• Bring a cooler (provided if you’re staying with Southbound Stays) 
    • Sunscreen 
    • Drinking water – and a lot of it
    • Beach towels. Pro tip: Bring a large beach blanket to sit/ lay on + beach towels for drying off. We’re huge fans of Turkish Towels because they roll up teeny tiny for their size but are really absorbent. They’re also super stylish and can double as a sarong or cover up! (when staying with Southbound Stays, a large Turkish Towel beach blanket and Turkish Towel beach towels are provided). 
    • Spray bottle with vinegar – just in case someone ends up with a jellyfish sting (provided if you’re staying with Southbound Stays). 
    • Sun shade and / or beach umbrella (a Sport Brella and beach umbrellas are provided if you’re staying with Southbound Stays) 
    • Baby powder. Use it to help remove sand from your body- it works best to use before you get wet. Then rinse off. 
    • Beach chairs (provided if you’re staying with Southbound Stays) 
    • Pack meals, snacks and drinks (reminder: no glass).. Some of our beach day favorites include sandwiches, apples, watermelon, granola bars, pretzels and chips. Individual sized snacks are best + bring paper plates which both help keep sand from getting on everything.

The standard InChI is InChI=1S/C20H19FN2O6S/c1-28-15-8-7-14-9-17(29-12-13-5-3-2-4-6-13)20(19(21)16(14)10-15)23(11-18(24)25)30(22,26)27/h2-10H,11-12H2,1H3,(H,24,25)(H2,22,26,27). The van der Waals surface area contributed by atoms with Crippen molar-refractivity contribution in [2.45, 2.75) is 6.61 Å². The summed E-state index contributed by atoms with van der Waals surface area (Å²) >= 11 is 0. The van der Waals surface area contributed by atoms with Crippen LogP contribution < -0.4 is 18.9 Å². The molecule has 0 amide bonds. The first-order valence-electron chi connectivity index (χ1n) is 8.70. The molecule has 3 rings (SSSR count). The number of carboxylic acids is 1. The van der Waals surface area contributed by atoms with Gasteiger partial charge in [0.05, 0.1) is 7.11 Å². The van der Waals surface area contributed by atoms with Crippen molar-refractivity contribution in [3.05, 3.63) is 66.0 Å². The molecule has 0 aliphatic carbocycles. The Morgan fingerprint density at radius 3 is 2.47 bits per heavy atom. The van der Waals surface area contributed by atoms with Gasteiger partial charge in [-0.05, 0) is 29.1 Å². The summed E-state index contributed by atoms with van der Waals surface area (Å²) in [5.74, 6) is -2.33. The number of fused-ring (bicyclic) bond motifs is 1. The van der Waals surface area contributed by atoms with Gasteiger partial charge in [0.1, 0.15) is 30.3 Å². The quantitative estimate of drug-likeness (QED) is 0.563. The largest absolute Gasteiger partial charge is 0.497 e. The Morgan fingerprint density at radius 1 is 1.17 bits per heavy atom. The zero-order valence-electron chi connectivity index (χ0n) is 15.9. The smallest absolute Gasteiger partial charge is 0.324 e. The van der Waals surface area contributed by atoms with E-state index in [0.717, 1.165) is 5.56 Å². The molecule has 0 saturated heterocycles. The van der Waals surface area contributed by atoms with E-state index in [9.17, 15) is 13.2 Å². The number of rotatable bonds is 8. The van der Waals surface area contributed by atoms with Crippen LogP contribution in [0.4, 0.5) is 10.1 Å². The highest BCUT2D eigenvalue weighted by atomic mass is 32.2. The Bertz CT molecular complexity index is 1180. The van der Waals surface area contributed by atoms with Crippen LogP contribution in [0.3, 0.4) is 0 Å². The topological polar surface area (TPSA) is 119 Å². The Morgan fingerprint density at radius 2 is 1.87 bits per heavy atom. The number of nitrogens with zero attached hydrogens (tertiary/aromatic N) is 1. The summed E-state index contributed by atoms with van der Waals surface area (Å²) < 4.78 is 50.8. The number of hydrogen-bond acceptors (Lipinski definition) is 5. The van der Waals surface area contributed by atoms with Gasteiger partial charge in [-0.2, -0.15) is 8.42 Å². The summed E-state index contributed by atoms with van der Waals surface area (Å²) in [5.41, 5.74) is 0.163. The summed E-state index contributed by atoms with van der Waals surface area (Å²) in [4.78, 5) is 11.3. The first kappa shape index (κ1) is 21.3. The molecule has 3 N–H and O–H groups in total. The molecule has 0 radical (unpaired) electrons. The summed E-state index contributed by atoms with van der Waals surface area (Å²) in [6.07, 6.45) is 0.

• Trash bag(s) to dispose of trash. 
    • A “wet bag” to put your wet items in upon leaving. Typically a simple plastic bag will do! 
    • A “dry bag” to keep items you want to stay dry in, we recommend a sealed off version. 
    • DO NOT wear jewelry or bring other valuables. 
  • Cocoa Beach sand is soft which means it can be a trek from the boardwalk to the shoreline (where it starts to firm up). Try to load as much as possible to reduce trips to and from the beach access point/ car. 
  • With that, use a wagon! If you’re staying with Southbound Stays we supply them for you to use. Keep in mind, you’ll need some muscle when pulling the wagons – like we said, the sand is soft and unfortunately, there is no perfect wagon for the sand.  
  • Keep your feet covered when walking on the sand – it gets HOT!
  • Go early to claim your spot.
  • Use your shoes or heavier items on all 4 corners of your beach blanket to keep it from blowing up. Pro tip: keep your shoes with the bottom soles facing the sun. This way when you go to put them back on they’re not too hot. 
  • Set up shade and be sure that umbrellas or sport brellas are securely in the ground – especially on windy days.
  • Keep things that could melt or burn under the shade and covered or in your bag, like your cell phone. 
  • The grass is not always friendly – watch out for sand spurs. 
  • Those pretty blue things all over the beach… Don’t touch them! They’re jellyfish. Just in case, use that bottle of white vinegar and the sprayer we told you to bring and spray it on the sting. 
  • We mentioned this before but it’s that important… Always wear sunscreen! Even (and especially on) overcast days – don’t miss the tops of your feet, hands and ears! ☺ Reapply often. 
  • Another repeat… drink water and a lot of it!
  • Make time to take a walk along the beach.
  • RELAX – you’re at the beach. 
  • If you do get a sunburn, we suggest putting a wash cloth soaked in cool, whole milk on the burn area. It helps bring out the heat. After it’s sat awhile, apply aloe vera gel or lotion. 
  • Some additional tips if you’re bringing little ones: